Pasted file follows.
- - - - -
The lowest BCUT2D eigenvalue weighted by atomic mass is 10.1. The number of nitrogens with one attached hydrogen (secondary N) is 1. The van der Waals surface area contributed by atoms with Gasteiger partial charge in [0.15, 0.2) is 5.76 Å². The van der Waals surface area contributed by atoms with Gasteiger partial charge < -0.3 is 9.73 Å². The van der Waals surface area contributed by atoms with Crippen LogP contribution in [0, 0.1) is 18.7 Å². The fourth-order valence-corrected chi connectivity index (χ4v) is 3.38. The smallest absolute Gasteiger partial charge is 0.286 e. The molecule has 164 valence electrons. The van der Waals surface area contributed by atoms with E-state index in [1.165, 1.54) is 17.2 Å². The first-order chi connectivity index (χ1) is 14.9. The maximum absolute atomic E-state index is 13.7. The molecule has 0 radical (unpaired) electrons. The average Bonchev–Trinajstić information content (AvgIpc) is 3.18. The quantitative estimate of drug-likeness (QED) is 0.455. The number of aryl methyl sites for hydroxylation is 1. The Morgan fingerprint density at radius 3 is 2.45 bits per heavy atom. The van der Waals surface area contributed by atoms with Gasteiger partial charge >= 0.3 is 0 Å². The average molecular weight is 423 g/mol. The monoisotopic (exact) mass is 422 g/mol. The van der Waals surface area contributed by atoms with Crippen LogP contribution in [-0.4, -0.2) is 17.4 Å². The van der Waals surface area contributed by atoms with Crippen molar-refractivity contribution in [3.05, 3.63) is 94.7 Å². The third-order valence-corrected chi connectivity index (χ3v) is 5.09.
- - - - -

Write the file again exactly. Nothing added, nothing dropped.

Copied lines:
The lowest BCUT2D eigenvalue weighted by atomic mass is 10.1. The number of nitrogens with one attached hydrogen (secondary N) is 1. The van der Waals surface area contributed by atoms with Gasteiger partial charge in [0.15, 0.2) is 5.76 Å². The van der Waals surface area contributed by atoms with Gasteiger partial charge < -0.3 is 9.73 Å². The van der Waals surface area contributed by atoms with Crippen LogP contribution in [0, 0.1) is 18.7 Å². The fourth-order valence-corrected chi connectivity index (χ4v) is 3.38. The smallest absolute Gasteiger partial charge is 0.286 e. The molecule has 164 valence electrons. The van der Waals surface area contributed by atoms with E-state index in [1.165, 1.54) is 17.2 Å². The first-order chi connectivity index (χ1) is 14.9. The maximum absolute atomic E-state index is 13.7. The molecule has 0 radical (unpaired) electrons. The average Bonchev–Trinajstić information content (AvgIpc) is 3.18. The quantitative estimate of drug-likeness (QED) is 0.455. The number of aryl methyl sites for hydroxylation is 1. The Morgan fingerprint density at radius 3 is 2.45 bits per heavy atom. The van der Waals surface area contributed by atoms with Gasteiger partial charge >= 0.3 is 0 Å². The average molecular weight is 423 g/mol. The monoisotopic (exact) mass is 422 g/mol. The van der Waals surface area contributed by atoms with Crippen LogP contribution in [-0.4, -0.2) is 17.4 Å². The van der Waals surface area contributed by atoms with Crippen molar-refractivity contribution in [3.05, 3.63) is 94.7 Å². The third-order valence-corrected chi connectivity index (χ3v) is 5.09.